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Mr Rohit Madan

    Mr. Rohit Madan, Associate Director, PE, KPMG was the sixth speaker of the day and he started his lecture at 2 pm.

His talk revolved around the concepts of Private Equity and the different aspects of it in the respect of Indian landscape. Private Equity, as he started, is raised by unlisted companies for their growth or expansion. It is mainly sector-agnostic investment except some dedicated funds for Healthcare, Infrastructure etc. The investors of PE funds get certain rights (like voting right) in the company.

He went on to explain the structure of such a fund and common terms like LP (Limited partners), GP (General partners), DVCF etc.

 Mr. Madan then started explaining the landscape of Indian PE market. It started mainly with venture capitals. In 2004, it saw PE transactions emergence and the market boomed. In 2009, due to global crisis, the market faced a decline in its growth graph. But it has already started to recover. Then again, Indian PE market is mostly a small market where one sees smaller deals like those with less than USD 20 million.

Then we were walked through the different deal stages of PE investments. The speaker informed us that most investments are being made on growth or later stages of a company. He also added that he doesn’t really see the point behind the absence of investments at earlier stages as PE is all about taking risks. More on deals, IT & ITES sector receives highest number of deals, followed by infrastructure. Also, he showed us some interesting deals in recent past, for example the one on Asian Genco, in power sector, with largest PE deal of $ 425 million by a consortium of investors (Morgan Stanley's infrastructure arm, Goldman Sachs and General Atlantic).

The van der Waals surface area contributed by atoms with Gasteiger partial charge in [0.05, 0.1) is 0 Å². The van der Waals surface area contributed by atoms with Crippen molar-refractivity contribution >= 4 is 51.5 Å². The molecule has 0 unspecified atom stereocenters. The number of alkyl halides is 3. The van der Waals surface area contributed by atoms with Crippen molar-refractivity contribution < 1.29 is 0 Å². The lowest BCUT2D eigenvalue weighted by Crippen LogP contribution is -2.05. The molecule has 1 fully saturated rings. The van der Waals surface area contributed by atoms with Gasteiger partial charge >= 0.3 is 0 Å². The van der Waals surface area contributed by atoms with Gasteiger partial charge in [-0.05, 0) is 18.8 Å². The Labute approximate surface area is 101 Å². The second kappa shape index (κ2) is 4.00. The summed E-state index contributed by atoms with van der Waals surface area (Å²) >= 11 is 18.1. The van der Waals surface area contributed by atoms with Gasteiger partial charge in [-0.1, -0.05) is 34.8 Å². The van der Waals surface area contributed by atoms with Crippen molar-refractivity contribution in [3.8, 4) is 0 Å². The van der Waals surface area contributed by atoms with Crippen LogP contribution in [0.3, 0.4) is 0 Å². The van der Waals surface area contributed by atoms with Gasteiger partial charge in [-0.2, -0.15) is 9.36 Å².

Moving on, Mr. Madan focused the discussion on exit policies when he compared Indian and China PE markets in terms of exits and said that China has a huge exit market. But lately India has also seen a good number of exits especially in 2010 wherein $ 5 billion was returned to PE investors. A discussion on different exit types like M&A, Secondary Sale, Buyback and Open Market followed after which he said that exit activities had been noticed across sectors. The PE market had seen some interesting exits in recent years like those of Jubiliant Foodworks and MakeMyTrip.

The key trends in 2010, as he continued, were mainly about the success of local fund managers in raising the funds, re-emergence of corporate backed PE firms, hiring of operating partners for high engagement and strong interest in Infrastructure, especially power.

He then showed the impact of PE on company portfolios - how PE affects the growth of a company, though inexplicably. Be it Annual Sales growth or annual PAT growth or annual wage growth, PE backed forms are generally far ahead of the non-PE backed ones

He also showed the result of 17 case studies on PE to focus on the values mentioned.